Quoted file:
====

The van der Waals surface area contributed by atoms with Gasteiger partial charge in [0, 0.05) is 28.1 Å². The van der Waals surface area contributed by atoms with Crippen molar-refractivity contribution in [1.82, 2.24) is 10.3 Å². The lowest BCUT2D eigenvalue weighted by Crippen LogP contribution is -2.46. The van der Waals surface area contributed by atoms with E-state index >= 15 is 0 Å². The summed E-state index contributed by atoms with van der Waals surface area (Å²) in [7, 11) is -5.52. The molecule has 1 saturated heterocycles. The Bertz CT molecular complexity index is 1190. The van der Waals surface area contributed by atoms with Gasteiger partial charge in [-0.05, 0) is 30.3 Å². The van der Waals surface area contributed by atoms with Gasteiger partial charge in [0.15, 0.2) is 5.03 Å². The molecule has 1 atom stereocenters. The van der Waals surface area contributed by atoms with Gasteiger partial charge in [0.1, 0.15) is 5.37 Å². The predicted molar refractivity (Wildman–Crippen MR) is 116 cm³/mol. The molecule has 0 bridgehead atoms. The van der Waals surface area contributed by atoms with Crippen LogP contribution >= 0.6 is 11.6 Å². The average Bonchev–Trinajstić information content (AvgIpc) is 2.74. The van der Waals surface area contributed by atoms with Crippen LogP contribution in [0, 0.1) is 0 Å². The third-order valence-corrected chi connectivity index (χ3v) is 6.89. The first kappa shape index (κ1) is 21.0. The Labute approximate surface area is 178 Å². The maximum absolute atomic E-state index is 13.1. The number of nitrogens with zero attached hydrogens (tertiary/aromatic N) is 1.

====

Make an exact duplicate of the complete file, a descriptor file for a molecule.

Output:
The van der Waals surface area contributed by atoms with Gasteiger partial charge in [0, 0.05) is 28.1 Å². The van der Waals surface area contributed by atoms with Crippen molar-refractivity contribution in [1.82, 2.24) is 10.3 Å². The lowest BCUT2D eigenvalue weighted by Crippen LogP contribution is -2.46. The van der Waals surface area contributed by atoms with E-state index >= 15 is 0 Å². The summed E-state index contributed by atoms with van der Waals surface area (Å²) in [7, 11) is -5.52. The molecule has 1 saturated heterocycles. The Bertz CT molecular complexity index is 1190. The van der Waals surface area contributed by atoms with Gasteiger partial charge in [-0.05, 0) is 30.3 Å². The van der Waals surface area contributed by atoms with Gasteiger partial charge in [0.15, 0.2) is 5.03 Å². The molecule has 1 atom stereocenters. The van der Waals surface area contributed by atoms with Gasteiger partial charge in [0.1, 0.15) is 5.37 Å². The predicted molar refractivity (Wildman–Crippen MR) is 116 cm³/mol. The molecule has 0 bridgehead atoms. The van der Waals surface area contributed by atoms with Crippen LogP contribution >= 0.6 is 11.6 Å². The average Bonchev–Trinajstić information content (AvgIpc) is 2.74. The van der Waals surface area contributed by atoms with Crippen LogP contribution in [0, 0.1) is 0 Å². The third-order valence-corrected chi connectivity index (χ3v) is 6.89. The first kappa shape index (κ1) is 21.0. The Labute approximate surface area is 178 Å². The maximum absolute atomic E-state index is 13.1. The number of nitrogens with zero attached hydrogens (tertiary/aromatic N) is 1.